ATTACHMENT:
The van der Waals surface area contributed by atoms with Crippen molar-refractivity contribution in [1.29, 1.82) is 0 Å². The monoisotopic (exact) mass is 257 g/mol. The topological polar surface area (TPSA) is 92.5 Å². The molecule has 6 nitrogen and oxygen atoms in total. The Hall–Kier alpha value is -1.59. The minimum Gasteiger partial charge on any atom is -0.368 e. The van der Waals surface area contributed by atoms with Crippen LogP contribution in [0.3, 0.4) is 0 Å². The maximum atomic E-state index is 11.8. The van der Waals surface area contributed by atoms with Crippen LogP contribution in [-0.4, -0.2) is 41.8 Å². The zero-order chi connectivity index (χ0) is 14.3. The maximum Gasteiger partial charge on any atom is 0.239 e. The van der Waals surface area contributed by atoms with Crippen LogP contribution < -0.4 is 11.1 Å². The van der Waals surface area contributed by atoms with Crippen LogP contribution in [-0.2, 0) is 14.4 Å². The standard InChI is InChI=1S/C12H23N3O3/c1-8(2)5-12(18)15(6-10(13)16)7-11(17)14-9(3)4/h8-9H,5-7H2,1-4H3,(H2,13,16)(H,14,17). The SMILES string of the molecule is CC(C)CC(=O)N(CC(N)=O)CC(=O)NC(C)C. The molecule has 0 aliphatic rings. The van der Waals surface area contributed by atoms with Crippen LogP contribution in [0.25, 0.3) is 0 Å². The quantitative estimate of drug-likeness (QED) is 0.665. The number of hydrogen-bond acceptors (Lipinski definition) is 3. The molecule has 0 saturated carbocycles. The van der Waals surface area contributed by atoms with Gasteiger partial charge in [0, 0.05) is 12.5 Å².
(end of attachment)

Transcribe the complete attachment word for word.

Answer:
The van der Waals surface area contributed by atoms with Crippen molar-refractivity contribution in [1.29, 1.82) is 0 Å². The monoisotopic (exact) mass is 257 g/mol. The topological polar surface area (TPSA) is 92.5 Å². The molecule has 6 nitrogen and oxygen atoms in total. The Hall–Kier alpha value is -1.59. The minimum Gasteiger partial charge on any atom is -0.368 e. The van der Waals surface area contributed by atoms with Crippen LogP contribution in [0.3, 0.4) is 0 Å². The maximum atomic E-state index is 11.8. The van der Waals surface area contributed by atoms with Crippen LogP contribution in [-0.4, -0.2) is 41.8 Å². The zero-order chi connectivity index (χ0) is 14.3. The maximum Gasteiger partial charge on any atom is 0.239 e. The van der Waals surface area contributed by atoms with Crippen LogP contribution < -0.4 is 11.1 Å². The van der Waals surface area contributed by atoms with Crippen LogP contribution in [-0.2, 0) is 14.4 Å². The standard InChI is InChI=1S/C12H23N3O3/c1-8(2)5-12(18)15(6-10(13)16)7-11(17)14-9(3)4/h8-9H,5-7H2,1-4H3,(H2,13,16)(H,14,17). The SMILES string of the molecule is CC(C)CC(=O)N(CC(N)=O)CC(=O)NC(C)C. The molecule has 0 aliphatic rings. The van der Waals surface area contributed by atoms with Crippen LogP contribution in [0.25, 0.3) is 0 Å². The quantitative estimate of drug-likeness (QED) is 0.665. The number of hydrogen-bond acceptors (Lipinski definition) is 3. The molecule has 0 saturated carbocycles. The van der Waals surface area contributed by atoms with Gasteiger partial charge in [0, 0.05) is 12.5 Å².